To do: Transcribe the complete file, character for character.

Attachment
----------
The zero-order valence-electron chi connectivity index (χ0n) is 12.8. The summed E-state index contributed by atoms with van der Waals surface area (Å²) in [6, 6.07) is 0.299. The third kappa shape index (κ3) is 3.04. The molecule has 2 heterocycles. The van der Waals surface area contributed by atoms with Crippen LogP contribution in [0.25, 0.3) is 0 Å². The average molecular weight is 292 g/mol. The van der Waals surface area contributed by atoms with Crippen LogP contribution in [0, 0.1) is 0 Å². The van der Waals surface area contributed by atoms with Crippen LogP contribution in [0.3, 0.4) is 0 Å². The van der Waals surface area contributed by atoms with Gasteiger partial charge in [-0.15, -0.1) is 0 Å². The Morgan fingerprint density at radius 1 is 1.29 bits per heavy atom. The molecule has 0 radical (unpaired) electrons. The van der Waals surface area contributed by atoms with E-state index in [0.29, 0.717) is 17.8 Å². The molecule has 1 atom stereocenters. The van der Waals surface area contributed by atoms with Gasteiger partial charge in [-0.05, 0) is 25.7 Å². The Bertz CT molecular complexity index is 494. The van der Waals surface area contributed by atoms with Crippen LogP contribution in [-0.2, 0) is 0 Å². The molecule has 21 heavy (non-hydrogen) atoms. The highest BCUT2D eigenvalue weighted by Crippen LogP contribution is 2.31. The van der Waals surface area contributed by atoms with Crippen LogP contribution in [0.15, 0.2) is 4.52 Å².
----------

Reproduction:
The zero-order valence-electron chi connectivity index (χ0n) is 12.8. The summed E-state index contributed by atoms with van der Waals surface area (Å²) in [6, 6.07) is 0.299. The third kappa shape index (κ3) is 3.04. The molecule has 2 heterocycles. The van der Waals surface area contributed by atoms with Crippen LogP contribution in [0.25, 0.3) is 0 Å². The average molecular weight is 292 g/mol. The van der Waals surface area contributed by atoms with Crippen LogP contribution in [0, 0.1) is 0 Å². The van der Waals surface area contributed by atoms with Crippen LogP contribution in [0.3, 0.4) is 0 Å². The van der Waals surface area contributed by atoms with Gasteiger partial charge in [-0.15, -0.1) is 0 Å². The Morgan fingerprint density at radius 1 is 1.29 bits per heavy atom. The molecule has 0 radical (unpaired) electrons. The van der Waals surface area contributed by atoms with E-state index in [0.29, 0.717) is 17.8 Å². The molecule has 1 atom stereocenters. The van der Waals surface area contributed by atoms with Gasteiger partial charge in [-0.05, 0) is 25.7 Å². The Bertz CT molecular complexity index is 494. The van der Waals surface area contributed by atoms with Crippen LogP contribution in [-0.2, 0) is 0 Å². The molecule has 21 heavy (non-hydrogen) atoms. The highest BCUT2D eigenvalue weighted by Crippen LogP contribution is 2.31. The van der Waals surface area contributed by atoms with Crippen LogP contribution in [0.15, 0.2) is 4.52 Å².